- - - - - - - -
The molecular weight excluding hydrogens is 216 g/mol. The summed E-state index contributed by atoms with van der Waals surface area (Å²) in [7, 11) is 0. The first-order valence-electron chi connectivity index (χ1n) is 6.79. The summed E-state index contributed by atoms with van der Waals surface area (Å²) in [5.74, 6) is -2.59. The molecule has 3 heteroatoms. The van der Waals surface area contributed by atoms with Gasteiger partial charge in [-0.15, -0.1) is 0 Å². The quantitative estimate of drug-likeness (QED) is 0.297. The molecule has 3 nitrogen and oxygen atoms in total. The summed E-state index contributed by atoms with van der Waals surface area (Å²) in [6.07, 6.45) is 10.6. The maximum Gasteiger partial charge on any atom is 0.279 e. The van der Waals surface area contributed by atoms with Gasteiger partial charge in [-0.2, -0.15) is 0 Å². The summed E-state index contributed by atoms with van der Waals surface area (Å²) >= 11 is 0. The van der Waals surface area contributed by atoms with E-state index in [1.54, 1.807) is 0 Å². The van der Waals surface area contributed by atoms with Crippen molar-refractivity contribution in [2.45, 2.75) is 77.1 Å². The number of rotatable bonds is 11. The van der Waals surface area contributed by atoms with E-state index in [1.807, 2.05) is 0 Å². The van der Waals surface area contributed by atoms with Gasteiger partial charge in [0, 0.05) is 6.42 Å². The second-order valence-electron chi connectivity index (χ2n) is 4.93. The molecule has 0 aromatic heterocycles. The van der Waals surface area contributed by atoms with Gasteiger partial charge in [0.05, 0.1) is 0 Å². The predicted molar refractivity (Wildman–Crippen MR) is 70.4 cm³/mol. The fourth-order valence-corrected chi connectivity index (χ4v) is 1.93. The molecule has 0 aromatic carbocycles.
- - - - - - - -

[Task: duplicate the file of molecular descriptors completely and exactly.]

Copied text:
The molecular weight excluding hydrogens is 216 g/mol. The summed E-state index contributed by atoms with van der Waals surface area (Å²) in [7, 11) is 0. The first-order valence-electron chi connectivity index (χ1n) is 6.79. The summed E-state index contributed by atoms with van der Waals surface area (Å²) in [5.74, 6) is -2.59. The molecule has 3 heteroatoms. The van der Waals surface area contributed by atoms with Gasteiger partial charge in [-0.15, -0.1) is 0 Å². The quantitative estimate of drug-likeness (QED) is 0.297. The molecule has 3 nitrogen and oxygen atoms in total. The summed E-state index contributed by atoms with van der Waals surface area (Å²) in [6.07, 6.45) is 10.6. The maximum Gasteiger partial charge on any atom is 0.279 e. The van der Waals surface area contributed by atoms with Gasteiger partial charge in [-0.2, -0.15) is 0 Å². The summed E-state index contributed by atoms with van der Waals surface area (Å²) >= 11 is 0. The van der Waals surface area contributed by atoms with E-state index in [1.54, 1.807) is 0 Å². The van der Waals surface area contributed by atoms with Crippen molar-refractivity contribution in [2.45, 2.75) is 77.1 Å². The number of rotatable bonds is 11. The van der Waals surface area contributed by atoms with E-state index in [1.807, 2.05) is 0 Å². The van der Waals surface area contributed by atoms with Gasteiger partial charge in [0, 0.05) is 6.42 Å². The second-order valence-electron chi connectivity index (χ2n) is 4.93. The molecule has 0 aromatic heterocycles. The van der Waals surface area contributed by atoms with Gasteiger partial charge in [0.05, 0.1) is 0 Å². The predicted molar refractivity (Wildman–Crippen MR) is 70.4 cm³/mol. The fourth-order valence-corrected chi connectivity index (χ4v) is 1.93. The molecule has 0 aromatic carbocycles.